They're focusing on the Capital District, Mid-Hudson Valley and the Southern Tier as the hardest-hit areas, Cuomo said in a news conference broadcast online. 

Early calls to stay home, he said, have largely been heeded, allowing emergency crews and first responders to do their jobs.

"People are staying off the roads, which is smart and which I encourage," Cuomo said. "Stay inside, view this through the window."

The state has 5,000 pieces of equipment out, mostly plows deployed around the state, Cuomo said.

New York City and Long Island, once feared to be in the worst of the path, are no longer, the governor noted.

"The problem is it is worse than anticipated in other areas of the state," he said.

While staying off the roads, Cuomo suggested if people know of vulnerable residents nearby, they should check in on them.

"This is also the time to be a good neighbor," Cuomo said. "If you have a senior citizen on your block, you have somebody who's home-bound who lives near you, it's a good idea to knock on their door and say hello and make sure everything's OK."

Locally, police agencies echoed the assessment that people are staying home.

With schools and businesses closed, Glenville Police Chief Stephen Janik said residents have really no reason to be out and it's showing.

By midmorning, he said the department logged three calls for property damage accidents, none serious.

All calls, including medical and property checks, totaled eight.

"It's as quiet as a Sunday afternoon," Janik said.

Niskayuna, too. Chief Daniel McManus reported one call for a car in the ditch off Balltown Road, near the Rexford Bridge, another property damage accident and a couple of parking complaints.

"Other than that, we've been pretty fortunate this morning," McManus said, "knock on wood."

10:20 a.m. — Malls, town halls, libraries and more close for the storm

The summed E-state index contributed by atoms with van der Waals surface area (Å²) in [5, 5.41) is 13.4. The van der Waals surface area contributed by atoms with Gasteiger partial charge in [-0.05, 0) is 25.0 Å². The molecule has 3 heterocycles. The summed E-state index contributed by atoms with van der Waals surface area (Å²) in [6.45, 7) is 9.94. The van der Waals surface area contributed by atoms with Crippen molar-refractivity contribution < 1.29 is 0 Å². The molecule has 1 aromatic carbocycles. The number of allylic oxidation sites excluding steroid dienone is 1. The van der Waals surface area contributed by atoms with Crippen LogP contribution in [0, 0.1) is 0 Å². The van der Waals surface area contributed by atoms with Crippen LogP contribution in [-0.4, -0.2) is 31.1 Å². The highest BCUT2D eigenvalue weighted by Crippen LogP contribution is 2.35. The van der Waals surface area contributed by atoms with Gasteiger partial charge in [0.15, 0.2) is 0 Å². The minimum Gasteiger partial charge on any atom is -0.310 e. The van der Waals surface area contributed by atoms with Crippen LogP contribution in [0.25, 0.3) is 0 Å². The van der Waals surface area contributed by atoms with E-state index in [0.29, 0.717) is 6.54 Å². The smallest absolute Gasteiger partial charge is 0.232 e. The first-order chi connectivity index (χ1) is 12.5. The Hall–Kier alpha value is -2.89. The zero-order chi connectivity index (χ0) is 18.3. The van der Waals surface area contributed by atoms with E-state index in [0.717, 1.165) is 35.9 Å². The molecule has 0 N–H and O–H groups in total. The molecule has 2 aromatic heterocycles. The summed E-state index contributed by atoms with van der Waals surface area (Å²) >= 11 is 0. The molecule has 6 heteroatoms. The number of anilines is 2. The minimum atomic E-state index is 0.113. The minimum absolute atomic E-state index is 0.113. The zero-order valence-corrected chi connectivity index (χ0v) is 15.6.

SARATOGA SPRINGS — City police are ready to respond when needed, but officers are trying to limit their travel, too, a department spokesman said this morning. 

The general call volumes on a day like today help them do that - and focus on the more pressing matters of car accidents and other snow-related emergencies, police spokesman Lt. Robert Jillson said.

"We're the same as anybody else in this type of weather," Jillson said.

He added the criminal element usually helps, too, choosing to stay home, as well.

Among the many local government officials looking to help make it a quiet day for police is Saratoga Springs Mayor Joanne Yepsen. 

Yepsen declared a state of emergency for the city, closing City Hall, allowing all non-essential city employees to stay home. Yepsen also asked that all residents and travelers to limit use of city roads for the safety of all and to allow plows to do their jobs.

All non-essential Saratoga County employees are being sent home from work at noon, the county administrator said.

Other new declarations and advisories:

  • Colonie joined in the call for no unnecessary travel and to park their vehicles in their driveways or seek alternative off-street parking. 
  • Colonie Center, Crossgates Mall, ViaPort Rotterdam and Clifton Park Center Mall are doing their part, announcing on Twitter or Facebook that they are closed today. Anchor store hours may vary.
  • Schenectady County Public Library locations are closed. Also closed are Schenectady County county offices.
  • Clifton Park Town Hall is closed.
  • Rotterdam declared a snow emergency, ordering no cars parked on town roads until further notice.
  • Albany is on a snow emergency, ordering vehicles to be parked on the even numbered side of the street for the first 24 hours beginning Wednesday night at 8 p.m. and odd side beginning at 8 p.m. Thursday.
  • Gov. Andrew Cuomo ordered a temporary tractor-trailer ban on multiple state interstates, including Interstates 90 and 88.